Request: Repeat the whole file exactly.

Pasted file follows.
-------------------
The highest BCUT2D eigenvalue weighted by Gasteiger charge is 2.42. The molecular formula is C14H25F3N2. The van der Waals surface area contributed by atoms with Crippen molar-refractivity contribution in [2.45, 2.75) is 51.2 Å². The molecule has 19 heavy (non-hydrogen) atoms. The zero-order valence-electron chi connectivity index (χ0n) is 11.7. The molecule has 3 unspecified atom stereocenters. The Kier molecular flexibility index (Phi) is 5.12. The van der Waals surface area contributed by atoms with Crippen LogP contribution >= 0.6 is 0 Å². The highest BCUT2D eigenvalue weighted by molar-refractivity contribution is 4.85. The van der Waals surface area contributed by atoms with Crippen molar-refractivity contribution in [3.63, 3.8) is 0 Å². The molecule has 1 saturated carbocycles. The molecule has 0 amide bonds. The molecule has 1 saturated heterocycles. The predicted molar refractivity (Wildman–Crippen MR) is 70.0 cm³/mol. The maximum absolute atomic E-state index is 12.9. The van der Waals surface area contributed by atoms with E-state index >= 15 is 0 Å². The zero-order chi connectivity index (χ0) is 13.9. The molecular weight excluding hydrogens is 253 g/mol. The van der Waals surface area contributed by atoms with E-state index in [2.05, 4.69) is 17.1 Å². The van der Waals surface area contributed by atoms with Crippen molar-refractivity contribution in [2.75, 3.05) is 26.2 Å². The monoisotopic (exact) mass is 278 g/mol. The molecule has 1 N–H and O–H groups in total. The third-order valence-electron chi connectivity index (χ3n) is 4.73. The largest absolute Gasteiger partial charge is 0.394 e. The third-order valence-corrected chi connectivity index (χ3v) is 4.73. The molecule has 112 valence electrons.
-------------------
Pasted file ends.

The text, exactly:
The highest BCUT2D eigenvalue weighted by Gasteiger charge is 2.42. The molecular formula is C14H25F3N2. The van der Waals surface area contributed by atoms with Crippen molar-refractivity contribution in [2.45, 2.75) is 51.2 Å². The molecule has 19 heavy (non-hydrogen) atoms. The zero-order valence-electron chi connectivity index (χ0n) is 11.7. The molecule has 3 unspecified atom stereocenters. The Kier molecular flexibility index (Phi) is 5.12. The van der Waals surface area contributed by atoms with Crippen LogP contribution >= 0.6 is 0 Å². The highest BCUT2D eigenvalue weighted by molar-refractivity contribution is 4.85. The van der Waals surface area contributed by atoms with Crippen molar-refractivity contribution in [3.63, 3.8) is 0 Å². The molecule has 1 saturated carbocycles. The molecule has 0 amide bonds. The molecule has 1 saturated heterocycles. The predicted molar refractivity (Wildman–Crippen MR) is 70.0 cm³/mol. The maximum absolute atomic E-state index is 12.9. The van der Waals surface area contributed by atoms with E-state index >= 15 is 0 Å². The zero-order chi connectivity index (χ0) is 13.9. The molecular weight excluding hydrogens is 253 g/mol. The van der Waals surface area contributed by atoms with E-state index in [2.05, 4.69) is 17.1 Å². The van der Waals surface area contributed by atoms with Crippen molar-refractivity contribution in [2.75, 3.05) is 26.2 Å². The monoisotopic (exact) mass is 278 g/mol. The molecule has 1 N–H and O–H groups in total. The third-order valence-electron chi connectivity index (χ3n) is 4.73. The largest absolute Gasteiger partial charge is 0.394 e. The third-order valence-corrected chi connectivity index (χ3v) is 4.73. The molecule has 112 valence electrons.